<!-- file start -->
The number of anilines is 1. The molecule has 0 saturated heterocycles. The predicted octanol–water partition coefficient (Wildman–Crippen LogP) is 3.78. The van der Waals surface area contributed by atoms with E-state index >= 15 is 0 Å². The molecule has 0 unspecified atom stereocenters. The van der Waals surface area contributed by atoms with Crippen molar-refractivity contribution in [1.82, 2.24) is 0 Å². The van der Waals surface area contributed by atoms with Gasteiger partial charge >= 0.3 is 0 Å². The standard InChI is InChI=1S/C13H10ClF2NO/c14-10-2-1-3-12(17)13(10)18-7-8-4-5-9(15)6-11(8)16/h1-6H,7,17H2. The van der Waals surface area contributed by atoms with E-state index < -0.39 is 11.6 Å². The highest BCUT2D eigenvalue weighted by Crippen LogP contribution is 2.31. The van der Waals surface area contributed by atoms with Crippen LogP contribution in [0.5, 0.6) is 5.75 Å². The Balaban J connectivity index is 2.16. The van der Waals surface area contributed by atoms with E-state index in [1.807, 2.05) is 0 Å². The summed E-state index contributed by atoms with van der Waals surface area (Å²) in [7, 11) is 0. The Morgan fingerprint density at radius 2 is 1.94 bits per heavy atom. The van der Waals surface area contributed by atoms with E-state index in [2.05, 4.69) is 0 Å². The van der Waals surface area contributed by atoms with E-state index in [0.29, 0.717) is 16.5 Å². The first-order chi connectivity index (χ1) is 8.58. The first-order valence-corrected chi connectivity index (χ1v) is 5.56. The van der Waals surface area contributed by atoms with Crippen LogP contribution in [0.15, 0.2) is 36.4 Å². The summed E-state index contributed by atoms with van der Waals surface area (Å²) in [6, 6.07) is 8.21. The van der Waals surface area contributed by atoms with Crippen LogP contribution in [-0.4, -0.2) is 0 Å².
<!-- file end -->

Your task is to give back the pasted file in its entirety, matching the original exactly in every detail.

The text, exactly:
The number of anilines is 1. The molecule has 0 saturated heterocycles. The predicted octanol–water partition coefficient (Wildman–Crippen LogP) is 3.78. The van der Waals surface area contributed by atoms with E-state index >= 15 is 0 Å². The molecule has 0 unspecified atom stereocenters. The van der Waals surface area contributed by atoms with Crippen molar-refractivity contribution in [1.82, 2.24) is 0 Å². The van der Waals surface area contributed by atoms with Gasteiger partial charge >= 0.3 is 0 Å². The standard InChI is InChI=1S/C13H10ClF2NO/c14-10-2-1-3-12(17)13(10)18-7-8-4-5-9(15)6-11(8)16/h1-6H,7,17H2. The van der Waals surface area contributed by atoms with E-state index < -0.39 is 11.6 Å². The highest BCUT2D eigenvalue weighted by Crippen LogP contribution is 2.31. The van der Waals surface area contributed by atoms with Crippen LogP contribution in [0.5, 0.6) is 5.75 Å². The Balaban J connectivity index is 2.16. The van der Waals surface area contributed by atoms with E-state index in [1.807, 2.05) is 0 Å². The summed E-state index contributed by atoms with van der Waals surface area (Å²) in [7, 11) is 0. The Morgan fingerprint density at radius 2 is 1.94 bits per heavy atom. The van der Waals surface area contributed by atoms with E-state index in [2.05, 4.69) is 0 Å². The van der Waals surface area contributed by atoms with E-state index in [0.29, 0.717) is 16.5 Å². The first-order chi connectivity index (χ1) is 8.58. The first-order valence-corrected chi connectivity index (χ1v) is 5.56. The van der Waals surface area contributed by atoms with Crippen LogP contribution in [0.15, 0.2) is 36.4 Å². The summed E-state index contributed by atoms with van der Waals surface area (Å²) in [6, 6.07) is 8.21. The van der Waals surface area contributed by atoms with Crippen LogP contribution in [-0.4, -0.2) is 0 Å².